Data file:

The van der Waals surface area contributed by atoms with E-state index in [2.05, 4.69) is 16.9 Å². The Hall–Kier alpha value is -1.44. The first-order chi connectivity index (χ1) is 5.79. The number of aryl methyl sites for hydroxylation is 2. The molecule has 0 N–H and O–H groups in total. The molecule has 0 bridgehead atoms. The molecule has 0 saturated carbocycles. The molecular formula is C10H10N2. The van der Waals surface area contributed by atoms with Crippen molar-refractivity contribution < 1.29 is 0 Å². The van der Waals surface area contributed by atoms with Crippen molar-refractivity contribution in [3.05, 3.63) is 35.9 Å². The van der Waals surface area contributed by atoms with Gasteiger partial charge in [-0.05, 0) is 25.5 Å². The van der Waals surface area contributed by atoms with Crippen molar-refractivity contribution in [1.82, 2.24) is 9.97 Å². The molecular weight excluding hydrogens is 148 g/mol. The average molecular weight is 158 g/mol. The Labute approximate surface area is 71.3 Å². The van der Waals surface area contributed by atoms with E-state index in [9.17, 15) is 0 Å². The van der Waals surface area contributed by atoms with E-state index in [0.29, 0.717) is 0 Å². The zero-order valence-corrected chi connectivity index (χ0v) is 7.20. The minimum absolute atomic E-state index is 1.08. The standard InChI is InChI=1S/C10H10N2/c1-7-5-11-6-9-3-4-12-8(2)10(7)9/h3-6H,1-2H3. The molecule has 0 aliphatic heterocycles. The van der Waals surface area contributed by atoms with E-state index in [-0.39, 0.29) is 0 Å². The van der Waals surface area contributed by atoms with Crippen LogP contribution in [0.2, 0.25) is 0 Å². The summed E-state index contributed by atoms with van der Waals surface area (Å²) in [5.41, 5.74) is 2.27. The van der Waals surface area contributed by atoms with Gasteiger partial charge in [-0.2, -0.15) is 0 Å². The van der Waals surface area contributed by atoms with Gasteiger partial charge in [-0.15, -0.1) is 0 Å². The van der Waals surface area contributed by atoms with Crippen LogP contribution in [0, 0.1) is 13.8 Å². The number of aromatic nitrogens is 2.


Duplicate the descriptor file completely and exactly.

The van der Waals surface area contributed by atoms with E-state index in [2.05, 4.69) is 16.9 Å². The Hall–Kier alpha value is -1.44. The first-order chi connectivity index (χ1) is 5.79. The number of aryl methyl sites for hydroxylation is 2. The molecule has 0 N–H and O–H groups in total. The molecule has 0 bridgehead atoms. The molecule has 0 saturated carbocycles. The molecular formula is C10H10N2. The van der Waals surface area contributed by atoms with Crippen molar-refractivity contribution < 1.29 is 0 Å². The van der Waals surface area contributed by atoms with Crippen molar-refractivity contribution in [3.05, 3.63) is 35.9 Å². The van der Waals surface area contributed by atoms with Gasteiger partial charge in [-0.05, 0) is 25.5 Å². The van der Waals surface area contributed by atoms with Crippen molar-refractivity contribution in [1.82, 2.24) is 9.97 Å². The molecular weight excluding hydrogens is 148 g/mol. The average molecular weight is 158 g/mol. The Labute approximate surface area is 71.3 Å². The van der Waals surface area contributed by atoms with E-state index in [9.17, 15) is 0 Å². The van der Waals surface area contributed by atoms with E-state index in [0.29, 0.717) is 0 Å². The zero-order valence-corrected chi connectivity index (χ0v) is 7.20. The minimum absolute atomic E-state index is 1.08. The standard InChI is InChI=1S/C10H10N2/c1-7-5-11-6-9-3-4-12-8(2)10(7)9/h3-6H,1-2H3. The molecule has 0 aliphatic heterocycles. The van der Waals surface area contributed by atoms with E-state index in [-0.39, 0.29) is 0 Å². The van der Waals surface area contributed by atoms with Crippen LogP contribution in [0.2, 0.25) is 0 Å². The summed E-state index contributed by atoms with van der Waals surface area (Å²) in [5.41, 5.74) is 2.27. The van der Waals surface area contributed by atoms with Gasteiger partial charge in [-0.2, -0.15) is 0 Å². The van der Waals surface area contributed by atoms with Gasteiger partial charge in [-0.15, -0.1) is 0 Å². The van der Waals surface area contributed by atoms with Crippen LogP contribution in [0, 0.1) is 13.8 Å². The number of aromatic nitrogens is 2.